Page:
And folks wonder why China and other countries have surpassed us in clean energy.

45 Responses to Kentucky creationism theme park set to open in 2014 will “include dinosaurs”

  1. cervantes says:

    What is really sad about this is that Beshear doesn’t immediately get laughed out of office. He actually made the calculation that it was in his political best interest to do this. Actually it isn’t just sad, it’s appalling. We are a nation of proud idiots.

  2. caerbannog says:

    Couldn’t Time-Warner (current owner of the Flintstones cartoon collection) sue these guys for copyright infringement? ;)

  3. Mike Roddy says:

    We need to face the fact that about a third of Americans are hopeless embarrassments, and couldn’t find their asses with a road map. They live among us everywhere, even in states like Massachusetts and California.

    Historically they have been outvoted at the national level by the majority, but this is changing in Congress. All Republican Senators now essentially embrace the man-lived-with-dinosaurs story in their denial of global warming science. The oil and coal companies have bought politicians at all levels, and own the mainstream media, blocking change at every step. I expect them to vote against building insulation incentives next.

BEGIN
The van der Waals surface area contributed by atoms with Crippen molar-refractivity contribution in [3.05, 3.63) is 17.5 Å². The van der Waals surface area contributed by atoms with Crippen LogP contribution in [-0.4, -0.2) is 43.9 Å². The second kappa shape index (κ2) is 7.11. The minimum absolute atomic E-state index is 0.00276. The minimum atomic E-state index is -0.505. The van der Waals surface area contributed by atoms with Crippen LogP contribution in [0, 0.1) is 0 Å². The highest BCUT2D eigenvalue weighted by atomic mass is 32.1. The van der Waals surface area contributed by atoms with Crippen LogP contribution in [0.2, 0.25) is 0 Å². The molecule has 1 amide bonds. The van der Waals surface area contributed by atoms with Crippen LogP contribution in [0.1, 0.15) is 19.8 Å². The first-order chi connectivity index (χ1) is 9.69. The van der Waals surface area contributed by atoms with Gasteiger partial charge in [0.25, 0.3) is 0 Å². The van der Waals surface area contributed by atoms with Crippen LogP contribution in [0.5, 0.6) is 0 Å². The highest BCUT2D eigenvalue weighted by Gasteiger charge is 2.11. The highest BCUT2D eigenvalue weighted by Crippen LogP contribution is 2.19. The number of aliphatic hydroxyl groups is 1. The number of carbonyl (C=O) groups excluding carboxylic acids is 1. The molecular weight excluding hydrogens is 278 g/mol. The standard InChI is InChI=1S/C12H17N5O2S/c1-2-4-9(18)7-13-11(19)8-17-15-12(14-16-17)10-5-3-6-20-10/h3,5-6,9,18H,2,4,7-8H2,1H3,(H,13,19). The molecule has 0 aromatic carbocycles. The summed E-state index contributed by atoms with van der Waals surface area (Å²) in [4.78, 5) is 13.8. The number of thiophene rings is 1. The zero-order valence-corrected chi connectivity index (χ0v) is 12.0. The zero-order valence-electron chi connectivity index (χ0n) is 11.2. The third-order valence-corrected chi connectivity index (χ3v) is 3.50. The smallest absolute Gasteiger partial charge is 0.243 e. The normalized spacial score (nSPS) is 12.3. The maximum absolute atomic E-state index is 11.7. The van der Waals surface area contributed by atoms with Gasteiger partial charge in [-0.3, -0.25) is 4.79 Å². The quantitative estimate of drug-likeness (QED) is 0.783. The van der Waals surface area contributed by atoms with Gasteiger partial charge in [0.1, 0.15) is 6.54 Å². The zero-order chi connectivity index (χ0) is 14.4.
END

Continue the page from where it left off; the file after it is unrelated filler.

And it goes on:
Climate Progress has become a beacon, along with people like McKibben and Hansen. Somehow a path must be devised to make this an effective ground up transformation of this country, through unconventional media, aggressive education campaigns, and forthright support from academia (under assault themselves), community leaders, and suffering farmers and fishermen.

  4. Alec Johnson says:

    Kentucky brought us Rand Paul and Mitch McConnell. There’s already a creation museum down there so while its appalling on many levels, it makes perverse sense that this theme park is happening there. For my part, if my choice was between northern Siberia and anywhere in KY, I’d be investing in a very warm parka.

  5. Warren Rempel says:

    “students who accept this material as scientifically valid are unlikely to succeed in science courses at the college level.”

    This won’t be a problem for long; once they force the teaching of creationism-as-science at the college level, these students will do just fine…

  6. Sasparilla says:

    #1 cervantes you really said it, the sitting Governor made the calculation that this wouldn’t be damaging to his political image, to stand up and show this off….unbelievable.

    #3 Mike Roddy, so well put.

    Its hard to take all this. What a bleeping circus our country has become.